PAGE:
Exercising unprecedented delicacy, researchers probed the regulatory circuits that govern the transitions between stem cells’ pluripotent states. The researchers uncovered far more variation in pluripotent stem cells than was previously appreciated. In addition, they learned that there are many small fluctuations in the state of a stem cell’s pluripotency that can influence which developmental path it will follow.

The researchers, led by James Collins, Ph.D., at the Wyss Institute and George Daley, M.D., Ph.D., at Boston Children’s Hospital, presented their findings December 3 in Nature, in an article entitled, “Deconstructing transcriptional heterogeneity in pluripotent stem cells.”

“We set out to characterize transcriptional heterogeneity in mouse [pluripotent stem cells] by single-cell expression profiling under different chemical and genetic perturbations,” wrote the authors. “Signaling factors and developmental regulators show highly variable expression, with expression states for some variable genes heritable through multiple cell divisions.”

Researchers explored the developmental landscape of pluripotent stem cells by perturbing them with variants such as different chemicals, culture environments, and genetic knockouts. Then, they analyzed the individual genetic makeup of each cell to observe microfluctuations in each stem cell’s state of pluripotency. They discovered many small nuances in the way stem cells are influenced by internal, chemical and environmental cues, revealing a complex “decision making” circuit of developmental regulators.

“Expression variability and population heterogeneity can be influenced by perturbation of signaling pathways and chromatin regulators,” the authors continued. “Notably, either removal of mature microRNAs or pharmacological blockage of signaling pathways drives [pluripotent stem cells] into a low-noise ground state characterized by a reconfigured pluripotency network, enhanced self-renewal and a distinct chromatin state, an effect mediated by opposing microRNA families acting on the Myc/Lin28/let-7 axis.”

Looking at the findings, the researchers now believe there is a “code” that relates patterns of dynamic behavior in stem cell regulatory circuits to the developmental path a cell ends up taking. By leveraging that code, they hope to dial in precisely to specific individual cell states and to use them for a variety of purposes, such as creating certain cell types that a patient's body may be unable to produce on its own.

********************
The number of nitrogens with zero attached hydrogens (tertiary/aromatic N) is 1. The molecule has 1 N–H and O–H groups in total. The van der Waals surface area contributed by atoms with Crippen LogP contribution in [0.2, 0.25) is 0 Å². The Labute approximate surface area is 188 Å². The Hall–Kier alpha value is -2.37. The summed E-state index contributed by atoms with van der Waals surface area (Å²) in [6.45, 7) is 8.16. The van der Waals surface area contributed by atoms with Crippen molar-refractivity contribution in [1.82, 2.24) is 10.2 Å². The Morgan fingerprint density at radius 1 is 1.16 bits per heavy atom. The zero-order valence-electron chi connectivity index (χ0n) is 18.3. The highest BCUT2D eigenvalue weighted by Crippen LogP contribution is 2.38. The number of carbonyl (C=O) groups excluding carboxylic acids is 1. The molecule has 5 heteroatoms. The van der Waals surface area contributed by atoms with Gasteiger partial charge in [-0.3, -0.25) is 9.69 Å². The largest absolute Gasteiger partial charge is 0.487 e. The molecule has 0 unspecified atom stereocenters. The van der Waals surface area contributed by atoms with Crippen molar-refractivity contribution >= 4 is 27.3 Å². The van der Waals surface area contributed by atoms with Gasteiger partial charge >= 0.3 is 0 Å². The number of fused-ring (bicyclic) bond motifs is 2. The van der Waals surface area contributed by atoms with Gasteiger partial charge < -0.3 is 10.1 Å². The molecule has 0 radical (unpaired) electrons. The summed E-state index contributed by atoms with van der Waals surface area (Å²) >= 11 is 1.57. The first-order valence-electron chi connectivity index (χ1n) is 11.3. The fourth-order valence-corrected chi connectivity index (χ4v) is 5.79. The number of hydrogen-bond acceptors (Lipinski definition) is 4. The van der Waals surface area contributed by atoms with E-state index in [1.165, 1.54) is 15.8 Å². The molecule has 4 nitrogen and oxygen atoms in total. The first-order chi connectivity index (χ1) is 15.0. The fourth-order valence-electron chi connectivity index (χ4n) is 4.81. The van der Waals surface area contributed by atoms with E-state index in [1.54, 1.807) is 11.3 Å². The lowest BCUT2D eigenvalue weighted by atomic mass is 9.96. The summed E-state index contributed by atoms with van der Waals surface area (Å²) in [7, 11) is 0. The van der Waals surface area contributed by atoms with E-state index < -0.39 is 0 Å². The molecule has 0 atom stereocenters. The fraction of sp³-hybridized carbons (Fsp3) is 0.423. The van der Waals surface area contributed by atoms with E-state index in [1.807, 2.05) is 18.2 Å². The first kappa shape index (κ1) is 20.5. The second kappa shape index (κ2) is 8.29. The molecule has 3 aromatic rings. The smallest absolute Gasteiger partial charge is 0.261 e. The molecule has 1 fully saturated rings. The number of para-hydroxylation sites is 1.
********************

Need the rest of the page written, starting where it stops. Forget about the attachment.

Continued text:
“Stem cell colonies contain much variability between individual cells. This has been considered somewhat problematic for developing predictive approaches in stem cell engineering,” said Dr. Collins. “Now, we have discovered that what was previously considered problematic variability could actually be beneficial to our ability to precisely control stem cells.”

In the Nature article, the authors elaborated on how their single-cell approach helped them survey stem cells’ complex transcriptional landscapes: “We found that different classes of genes manifest high or low expression variability in PSCs, with housekeeping and metabolic gene sets showing consistent expression across individual cells, while genes involved in signaling pathways and development were considerably more variable. Moreover, expression states of variable regulatory factors were coupled together, implying the presence of a regulated biological network.”

The authors concluded by noting that transcriptional heterogeneity is increasingly being recognized as a key component of many biological processes. The added that “it will be of interest to map stable and flexible regulatory nodes in networks governing other progenitor and differentiated cell types to discern common principles underlying network architecture and gene expression variability.”

“The ability to understand and program stem cells throughout changing states of pluripotency is a critical necessity for the success of regenerative medicine,” explained Wyss Institute founding director Donald Ingber, M.D., Ph.D., who is affiliated with Harvard Medical School, Boston Children’s Hospital, and the Harvard School of Engineering and Applied Sciences. “By making stem cell engineering more predictive, we hope to leverage the versatility of controllable pluripotent stem cells to address a wide range of diseases and injuries.”

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